According to Downs and Wardle in 'Teaching About Writing, Righting Misconceptions,' a 'unified academic discourse does not exist' (552). Therefore, they claim that FYC cannot adequately prepare students for some ambiguous and general 'academic discourse' since there are so many different discourses going on in academia. However, they point out that most writing programs and teachers are out there trying to sell the idea that 'college writing' is a universal concept and can be taught in 2 semesters as a 'set of basic, fundamental skills' that are inherently transferable to all other course and in the 'real world' after college. Instead, Downs and Wardle propose the idea of first and foremost making Writing Studies its own discipline, with the FYC course being its cornerstone and moving from trying to teach a universal college writing to teaching students about writing using texts about writing, seeking to 'improve students' understanding of writing, rhetoric, language, and literacy in a course that is topically oriented to reading and writing as scholarly inquiry' (553).
I agree that a universally applicable academic discourse does not exist and trying to teach a semblance of one is too lofty for two semesters, but I also think that there are universally applicable 'good writing' skills and methods that can be worked on in the context of one general classroom. I think that a good portion of a student's chosen discipline and its unique writing requirements can be learned once the student gets past general requirements and starts taking classes within that discipline. If I were to redesign academia, I would require a gateway course for every single major in which the students were given all of the necessary tools to work within that discipline, which would cover writing conventions and proper citation, jargon, overarching concepts, etc. This would also be good for students to see if they're even compatible with that particular course of study. I know many disciplines do have "Intro" courses, but I don't think they serve the function of fully introducing students to how to converse within that discipline.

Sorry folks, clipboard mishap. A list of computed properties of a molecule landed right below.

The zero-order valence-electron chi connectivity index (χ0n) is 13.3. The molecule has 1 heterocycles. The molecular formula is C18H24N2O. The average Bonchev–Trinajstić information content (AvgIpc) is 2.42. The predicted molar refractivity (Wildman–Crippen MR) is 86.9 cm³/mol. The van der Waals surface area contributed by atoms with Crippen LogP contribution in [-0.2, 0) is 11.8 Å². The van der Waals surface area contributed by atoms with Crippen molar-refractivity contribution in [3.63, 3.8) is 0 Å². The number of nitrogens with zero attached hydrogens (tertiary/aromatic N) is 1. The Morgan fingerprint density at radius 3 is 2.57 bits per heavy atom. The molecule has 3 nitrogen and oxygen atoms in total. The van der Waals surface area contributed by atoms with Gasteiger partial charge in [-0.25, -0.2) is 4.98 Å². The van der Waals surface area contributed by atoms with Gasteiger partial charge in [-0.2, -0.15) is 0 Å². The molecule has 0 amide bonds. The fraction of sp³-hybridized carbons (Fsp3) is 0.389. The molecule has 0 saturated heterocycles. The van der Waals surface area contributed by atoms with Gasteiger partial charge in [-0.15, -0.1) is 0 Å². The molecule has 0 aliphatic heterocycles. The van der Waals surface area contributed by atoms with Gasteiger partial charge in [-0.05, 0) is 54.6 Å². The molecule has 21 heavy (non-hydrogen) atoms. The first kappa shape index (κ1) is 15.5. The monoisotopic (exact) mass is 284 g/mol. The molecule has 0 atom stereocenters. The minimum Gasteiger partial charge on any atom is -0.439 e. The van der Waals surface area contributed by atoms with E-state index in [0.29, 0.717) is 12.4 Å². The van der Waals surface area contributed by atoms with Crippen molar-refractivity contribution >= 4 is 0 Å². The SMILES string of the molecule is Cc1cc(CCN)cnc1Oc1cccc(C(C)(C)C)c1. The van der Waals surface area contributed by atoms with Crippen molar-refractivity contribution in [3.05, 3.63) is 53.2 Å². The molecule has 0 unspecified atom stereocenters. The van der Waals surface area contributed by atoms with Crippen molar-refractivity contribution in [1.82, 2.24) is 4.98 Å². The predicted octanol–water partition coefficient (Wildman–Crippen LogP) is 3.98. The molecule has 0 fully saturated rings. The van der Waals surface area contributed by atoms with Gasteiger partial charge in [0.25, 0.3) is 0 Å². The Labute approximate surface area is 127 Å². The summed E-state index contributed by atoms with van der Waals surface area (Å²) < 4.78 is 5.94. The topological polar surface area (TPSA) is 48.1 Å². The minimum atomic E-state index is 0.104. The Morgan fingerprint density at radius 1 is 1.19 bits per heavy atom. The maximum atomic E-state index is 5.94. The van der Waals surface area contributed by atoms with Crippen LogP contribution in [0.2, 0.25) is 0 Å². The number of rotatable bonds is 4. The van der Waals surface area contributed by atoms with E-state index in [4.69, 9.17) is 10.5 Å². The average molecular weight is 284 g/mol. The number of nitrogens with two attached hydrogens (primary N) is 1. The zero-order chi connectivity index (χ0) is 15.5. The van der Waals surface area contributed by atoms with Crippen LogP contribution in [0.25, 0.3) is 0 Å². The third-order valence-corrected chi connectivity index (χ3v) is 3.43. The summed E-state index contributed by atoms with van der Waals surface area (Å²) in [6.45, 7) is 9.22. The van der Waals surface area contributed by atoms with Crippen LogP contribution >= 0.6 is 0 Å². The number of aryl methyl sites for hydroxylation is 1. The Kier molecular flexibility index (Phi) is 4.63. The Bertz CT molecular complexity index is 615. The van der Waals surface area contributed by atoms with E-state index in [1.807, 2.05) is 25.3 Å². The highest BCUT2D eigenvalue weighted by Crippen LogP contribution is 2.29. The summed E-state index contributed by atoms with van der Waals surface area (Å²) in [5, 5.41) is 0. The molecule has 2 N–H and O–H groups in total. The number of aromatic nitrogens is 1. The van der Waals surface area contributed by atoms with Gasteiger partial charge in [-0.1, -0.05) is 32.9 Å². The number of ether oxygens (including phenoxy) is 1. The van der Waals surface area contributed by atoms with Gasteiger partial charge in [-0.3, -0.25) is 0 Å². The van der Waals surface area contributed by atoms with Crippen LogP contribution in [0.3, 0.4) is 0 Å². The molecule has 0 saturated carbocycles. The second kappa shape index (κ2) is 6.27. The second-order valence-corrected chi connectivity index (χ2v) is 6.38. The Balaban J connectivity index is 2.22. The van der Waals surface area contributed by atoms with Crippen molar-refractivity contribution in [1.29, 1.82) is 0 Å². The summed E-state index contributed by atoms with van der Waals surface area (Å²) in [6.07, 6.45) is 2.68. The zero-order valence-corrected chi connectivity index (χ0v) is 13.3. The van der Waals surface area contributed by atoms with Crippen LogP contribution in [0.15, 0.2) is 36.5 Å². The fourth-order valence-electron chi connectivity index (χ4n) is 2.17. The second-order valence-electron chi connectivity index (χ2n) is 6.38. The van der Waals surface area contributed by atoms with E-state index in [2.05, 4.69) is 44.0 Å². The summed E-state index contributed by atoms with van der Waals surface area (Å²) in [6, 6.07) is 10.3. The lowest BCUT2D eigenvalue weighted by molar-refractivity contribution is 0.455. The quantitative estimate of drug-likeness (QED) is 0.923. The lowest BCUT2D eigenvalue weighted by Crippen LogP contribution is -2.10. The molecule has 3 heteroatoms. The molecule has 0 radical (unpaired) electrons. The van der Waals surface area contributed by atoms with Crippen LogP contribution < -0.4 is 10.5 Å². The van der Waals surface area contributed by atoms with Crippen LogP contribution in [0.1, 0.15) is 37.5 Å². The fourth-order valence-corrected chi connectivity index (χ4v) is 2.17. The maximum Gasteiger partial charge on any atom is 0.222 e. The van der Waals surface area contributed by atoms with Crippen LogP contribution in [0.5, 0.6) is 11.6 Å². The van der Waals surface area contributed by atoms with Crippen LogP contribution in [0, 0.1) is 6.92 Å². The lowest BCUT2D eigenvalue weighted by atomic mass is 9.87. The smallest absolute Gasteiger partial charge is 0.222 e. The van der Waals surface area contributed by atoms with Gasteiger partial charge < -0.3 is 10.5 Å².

Downs and Wardle had some really great points. They talk about how writing and content are inseparable, which I found pretty interesting. They also build the FYC course around writing as the discipline, having students read writing research and write about writing itself. 'The course about writing becomes a writing course in which students study writing to learn more about it and potentially improve their own' (562). And having students learn that writing is context-specific is absolutely something that FYC should do. However, because I've not yet taught composition, it's hard for me to imagine how this all plays out over the course of two semesters. In theory, it sounds like a great idea, but I also wonder if freshmen students can adequately read, digest, and research these topics without previous exposure to writing for the academy. It's sort of a catch-22 in that way, since FYC is usually where students first get their taste of writing and researching for college-level projects.